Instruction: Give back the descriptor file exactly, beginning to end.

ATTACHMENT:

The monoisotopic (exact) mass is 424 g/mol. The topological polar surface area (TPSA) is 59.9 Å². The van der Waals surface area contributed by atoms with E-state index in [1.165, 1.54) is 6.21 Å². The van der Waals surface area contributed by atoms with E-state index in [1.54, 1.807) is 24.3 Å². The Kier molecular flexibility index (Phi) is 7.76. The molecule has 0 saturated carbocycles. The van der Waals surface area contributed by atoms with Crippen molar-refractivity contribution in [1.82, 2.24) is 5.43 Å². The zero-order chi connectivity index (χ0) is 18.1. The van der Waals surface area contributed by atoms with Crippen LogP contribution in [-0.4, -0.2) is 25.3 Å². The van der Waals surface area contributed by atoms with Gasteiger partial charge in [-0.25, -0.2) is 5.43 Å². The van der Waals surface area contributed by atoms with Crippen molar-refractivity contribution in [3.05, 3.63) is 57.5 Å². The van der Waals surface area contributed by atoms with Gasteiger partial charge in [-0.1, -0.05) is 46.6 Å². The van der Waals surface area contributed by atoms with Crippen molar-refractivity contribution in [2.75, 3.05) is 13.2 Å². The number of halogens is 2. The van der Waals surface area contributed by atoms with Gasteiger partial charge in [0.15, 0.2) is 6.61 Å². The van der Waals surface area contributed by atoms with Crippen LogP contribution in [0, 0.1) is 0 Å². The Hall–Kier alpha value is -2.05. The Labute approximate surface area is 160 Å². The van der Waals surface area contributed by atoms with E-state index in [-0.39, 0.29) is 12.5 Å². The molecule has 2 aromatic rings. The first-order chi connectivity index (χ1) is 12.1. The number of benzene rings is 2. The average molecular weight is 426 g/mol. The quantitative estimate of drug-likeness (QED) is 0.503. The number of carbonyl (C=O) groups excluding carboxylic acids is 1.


The monoisotopic (exact) mass is 424 g/mol. The topological polar surface area (TPSA) is 59.9 Å². The van der Waals surface area contributed by atoms with E-state index in [1.165, 1.54) is 6.21 Å². The van der Waals surface area contributed by atoms with E-state index in [1.54, 1.807) is 24.3 Å². The Kier molecular flexibility index (Phi) is 7.76. The molecule has 0 saturated carbocycles. The van der Waals surface area contributed by atoms with Crippen molar-refractivity contribution in [1.82, 2.24) is 5.43 Å². The zero-order chi connectivity index (χ0) is 18.1. The van der Waals surface area contributed by atoms with Crippen LogP contribution in [-0.4, -0.2) is 25.3 Å². The van der Waals surface area contributed by atoms with Gasteiger partial charge in [-0.25, -0.2) is 5.43 Å². The van der Waals surface area contributed by atoms with Crippen molar-refractivity contribution in [3.05, 3.63) is 57.5 Å². The van der Waals surface area contributed by atoms with Gasteiger partial charge in [-0.1, -0.05) is 46.6 Å². The van der Waals surface area contributed by atoms with Crippen molar-refractivity contribution in [2.75, 3.05) is 13.2 Å². The number of halogens is 2. The van der Waals surface area contributed by atoms with Gasteiger partial charge in [0.15, 0.2) is 6.61 Å². The van der Waals surface area contributed by atoms with Crippen LogP contribution in [0, 0.1) is 0 Å². The Hall–Kier alpha value is -2.05. The Labute approximate surface area is 160 Å². The van der Waals surface area contributed by atoms with E-state index in [-0.39, 0.29) is 12.5 Å². The molecule has 2 aromatic rings. The first-order chi connectivity index (χ1) is 12.1. The number of benzene rings is 2. The average molecular weight is 426 g/mol. The quantitative estimate of drug-likeness (QED) is 0.503. The number of carbonyl (C=O) groups excluding carboxylic acids is 1.